Answers to these research questions will improve knowledge about the sector and give an indication as to the way NGOs should develop, while also providing practical implications for their governance and operations. Thus, the aim of this article is to identify whether the commercialization of NGOs influences the crowding out or crowding in effect with regard to volunteer work, and to indicate the factors that affect volunteers’ regular involvement in an NGO’s activity. The article presents a hypothesis which assumes that commercialization of NGOs determines stronger voluntary work in the functioning of such NGOs.
To achieve the paper’s aim, ANOVA analysis and logistic regression were carried out on 1300 NGOs, including 200 NGOs that conduct business activity.
Tensions of Non-profit Commercialization
Commercialization is the process in which non-profit organizations engage in activities aimed at generating commercial revenues (Simpson and Cheney, 2007; Dart, 2004). As a response to institutional changes, the non-profit sector is increasingly performing business activities, and adopting market values and methods in the process of managing and providing services (Eikenberry and Kluever, 2004). The purpose of the commercialization process is to strengthen the economic stability of the organization by obtaining revenues independent of funding from government and private donors (Mikołajczak, 2020; Ebrahim, 2003). As emphasized by Salamon (1987), this is an attempt to adopt non-profit market behavior. At the same time, it is the reluctant response of social organizations to falling revenues from public funds and private donors, and to a change in the legal conditions in the non-profit sector. In turn, Evans et al. (2005, p. 73), perceive commercialization as part of a neoliberal method of non-profit management.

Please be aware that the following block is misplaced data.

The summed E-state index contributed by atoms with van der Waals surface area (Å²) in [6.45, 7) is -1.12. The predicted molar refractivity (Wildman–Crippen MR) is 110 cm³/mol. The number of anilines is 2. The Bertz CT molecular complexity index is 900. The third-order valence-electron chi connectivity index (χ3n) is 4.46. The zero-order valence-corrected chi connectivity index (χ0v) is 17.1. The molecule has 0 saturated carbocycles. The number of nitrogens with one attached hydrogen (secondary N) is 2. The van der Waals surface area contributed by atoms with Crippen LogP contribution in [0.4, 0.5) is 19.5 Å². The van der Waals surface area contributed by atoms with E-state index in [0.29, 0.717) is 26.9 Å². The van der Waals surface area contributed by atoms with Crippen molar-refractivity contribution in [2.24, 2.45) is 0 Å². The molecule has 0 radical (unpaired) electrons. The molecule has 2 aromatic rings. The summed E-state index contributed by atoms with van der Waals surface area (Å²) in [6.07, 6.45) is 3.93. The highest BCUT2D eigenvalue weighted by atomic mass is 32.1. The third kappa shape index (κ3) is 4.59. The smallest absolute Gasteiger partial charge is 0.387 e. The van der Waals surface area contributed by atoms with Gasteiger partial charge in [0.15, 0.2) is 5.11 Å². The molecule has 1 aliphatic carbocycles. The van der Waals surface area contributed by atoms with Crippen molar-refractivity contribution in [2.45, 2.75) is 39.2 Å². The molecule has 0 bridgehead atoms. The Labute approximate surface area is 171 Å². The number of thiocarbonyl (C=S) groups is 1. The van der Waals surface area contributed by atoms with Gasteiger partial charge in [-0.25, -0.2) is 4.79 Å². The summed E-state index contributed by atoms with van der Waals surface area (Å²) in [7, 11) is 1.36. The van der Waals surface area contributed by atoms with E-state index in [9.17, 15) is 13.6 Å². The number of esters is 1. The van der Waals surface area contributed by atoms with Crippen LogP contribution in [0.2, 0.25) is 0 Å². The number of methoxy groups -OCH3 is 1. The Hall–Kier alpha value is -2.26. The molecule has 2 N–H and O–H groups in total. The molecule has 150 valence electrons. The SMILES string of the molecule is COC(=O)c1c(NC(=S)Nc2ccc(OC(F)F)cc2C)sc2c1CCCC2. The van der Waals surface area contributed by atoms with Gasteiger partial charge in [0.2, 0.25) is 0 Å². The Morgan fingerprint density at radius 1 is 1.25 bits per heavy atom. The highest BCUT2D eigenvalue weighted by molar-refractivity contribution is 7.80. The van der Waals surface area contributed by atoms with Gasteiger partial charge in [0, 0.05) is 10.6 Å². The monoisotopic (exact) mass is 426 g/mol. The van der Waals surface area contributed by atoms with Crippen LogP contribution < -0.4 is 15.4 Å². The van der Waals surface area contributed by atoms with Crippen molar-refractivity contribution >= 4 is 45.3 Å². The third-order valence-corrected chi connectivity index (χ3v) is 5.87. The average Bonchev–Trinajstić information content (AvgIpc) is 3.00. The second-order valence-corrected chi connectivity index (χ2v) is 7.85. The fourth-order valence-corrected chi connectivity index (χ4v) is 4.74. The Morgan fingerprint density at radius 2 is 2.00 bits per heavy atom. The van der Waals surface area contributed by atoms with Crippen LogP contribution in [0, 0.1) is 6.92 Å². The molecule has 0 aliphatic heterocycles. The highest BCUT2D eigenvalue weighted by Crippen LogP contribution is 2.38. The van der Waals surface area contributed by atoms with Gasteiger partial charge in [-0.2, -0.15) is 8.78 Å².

Non-profit organizations usually complete their mission by financing their activities with funds from public subsidies or from individual and commercial donors. Their capabilities in this regard depend primarily on their reputation, reliability and effectiveness (Barr et al., 2005). Hence, non-profit organizations must rely on many different sources of support in order to successfully fulfil their social mission. Increasingly, these entities engage in commercial activities involving the sale of products and services. Therefore, in order to raise funds, they are combining social activity with economic activity (Mikołajczak, 2019; Maier et al., 2016).
The essence of the NGO commercialization process is to build the economic stability of the organization by becoming independent of subsidy based and/or philanthropy funding, as well as by making changes in the area of organization management, emphasizing its entrepreneurship and self-sufficiency (Foster and Bradach, 2005). In a broader sense, commercialization of the NGO sector is related to the state’s social policy and the limited possibilities the state has of financing the activities of such entities (Kerlin and Pollak, 2006). This is also determined by the growing number of people in need of support and the growing number of organizations competing for funding for their activities (Boschee, 1998).